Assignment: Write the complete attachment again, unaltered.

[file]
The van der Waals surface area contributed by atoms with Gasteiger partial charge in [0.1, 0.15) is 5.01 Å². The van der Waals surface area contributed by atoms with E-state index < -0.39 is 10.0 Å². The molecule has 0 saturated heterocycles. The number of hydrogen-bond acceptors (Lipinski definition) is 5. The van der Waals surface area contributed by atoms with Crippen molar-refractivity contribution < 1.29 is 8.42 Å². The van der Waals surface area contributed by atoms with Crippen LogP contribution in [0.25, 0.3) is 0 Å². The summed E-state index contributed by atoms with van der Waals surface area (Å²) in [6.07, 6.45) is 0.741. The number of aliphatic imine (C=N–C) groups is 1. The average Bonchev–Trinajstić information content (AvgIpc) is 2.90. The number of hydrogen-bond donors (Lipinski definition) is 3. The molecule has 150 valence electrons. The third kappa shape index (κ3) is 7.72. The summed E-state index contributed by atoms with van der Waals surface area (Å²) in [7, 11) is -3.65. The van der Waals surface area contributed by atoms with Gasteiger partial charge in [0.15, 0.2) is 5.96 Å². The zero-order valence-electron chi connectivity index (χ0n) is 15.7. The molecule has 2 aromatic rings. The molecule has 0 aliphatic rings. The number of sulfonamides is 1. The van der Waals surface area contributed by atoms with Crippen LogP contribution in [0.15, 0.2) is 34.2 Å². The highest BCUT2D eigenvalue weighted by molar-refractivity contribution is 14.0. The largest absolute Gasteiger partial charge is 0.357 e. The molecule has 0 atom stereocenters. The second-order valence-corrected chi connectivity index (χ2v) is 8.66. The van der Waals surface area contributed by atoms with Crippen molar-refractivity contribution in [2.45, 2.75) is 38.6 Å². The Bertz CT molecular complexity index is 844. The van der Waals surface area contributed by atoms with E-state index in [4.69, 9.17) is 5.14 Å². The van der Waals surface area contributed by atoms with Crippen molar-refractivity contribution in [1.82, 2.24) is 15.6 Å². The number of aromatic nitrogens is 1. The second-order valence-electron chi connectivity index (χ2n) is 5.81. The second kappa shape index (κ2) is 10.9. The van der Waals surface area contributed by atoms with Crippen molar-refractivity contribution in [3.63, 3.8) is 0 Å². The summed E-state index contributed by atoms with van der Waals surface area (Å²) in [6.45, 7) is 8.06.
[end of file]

The van der Waals surface area contributed by atoms with Gasteiger partial charge in [0.1, 0.15) is 5.01 Å². The van der Waals surface area contributed by atoms with E-state index < -0.39 is 10.0 Å². The molecule has 0 saturated heterocycles. The number of hydrogen-bond acceptors (Lipinski definition) is 5. The van der Waals surface area contributed by atoms with Crippen molar-refractivity contribution < 1.29 is 8.42 Å². The van der Waals surface area contributed by atoms with Crippen LogP contribution in [0.25, 0.3) is 0 Å². The summed E-state index contributed by atoms with van der Waals surface area (Å²) in [6.07, 6.45) is 0.741. The number of aliphatic imine (C=N–C) groups is 1. The average Bonchev–Trinajstić information content (AvgIpc) is 2.90. The number of hydrogen-bond donors (Lipinski definition) is 3. The molecule has 150 valence electrons. The third kappa shape index (κ3) is 7.72. The summed E-state index contributed by atoms with van der Waals surface area (Å²) in [7, 11) is -3.65. The van der Waals surface area contributed by atoms with Gasteiger partial charge in [0.15, 0.2) is 5.96 Å². The zero-order valence-electron chi connectivity index (χ0n) is 15.7. The molecule has 2 aromatic rings. The molecule has 0 aliphatic rings. The number of sulfonamides is 1. The van der Waals surface area contributed by atoms with Crippen LogP contribution in [0.15, 0.2) is 34.2 Å². The highest BCUT2D eigenvalue weighted by molar-refractivity contribution is 14.0. The largest absolute Gasteiger partial charge is 0.357 e. The molecule has 0 atom stereocenters. The second-order valence-corrected chi connectivity index (χ2v) is 8.66. The van der Waals surface area contributed by atoms with Crippen molar-refractivity contribution in [2.45, 2.75) is 38.6 Å². The Bertz CT molecular complexity index is 844. The van der Waals surface area contributed by atoms with E-state index in [4.69, 9.17) is 5.14 Å². The van der Waals surface area contributed by atoms with Crippen molar-refractivity contribution in [1.82, 2.24) is 15.6 Å². The number of aromatic nitrogens is 1. The second-order valence-electron chi connectivity index (χ2n) is 5.81. The second kappa shape index (κ2) is 10.9. The van der Waals surface area contributed by atoms with Crippen molar-refractivity contribution in [3.63, 3.8) is 0 Å². The summed E-state index contributed by atoms with van der Waals surface area (Å²) in [6.45, 7) is 8.06.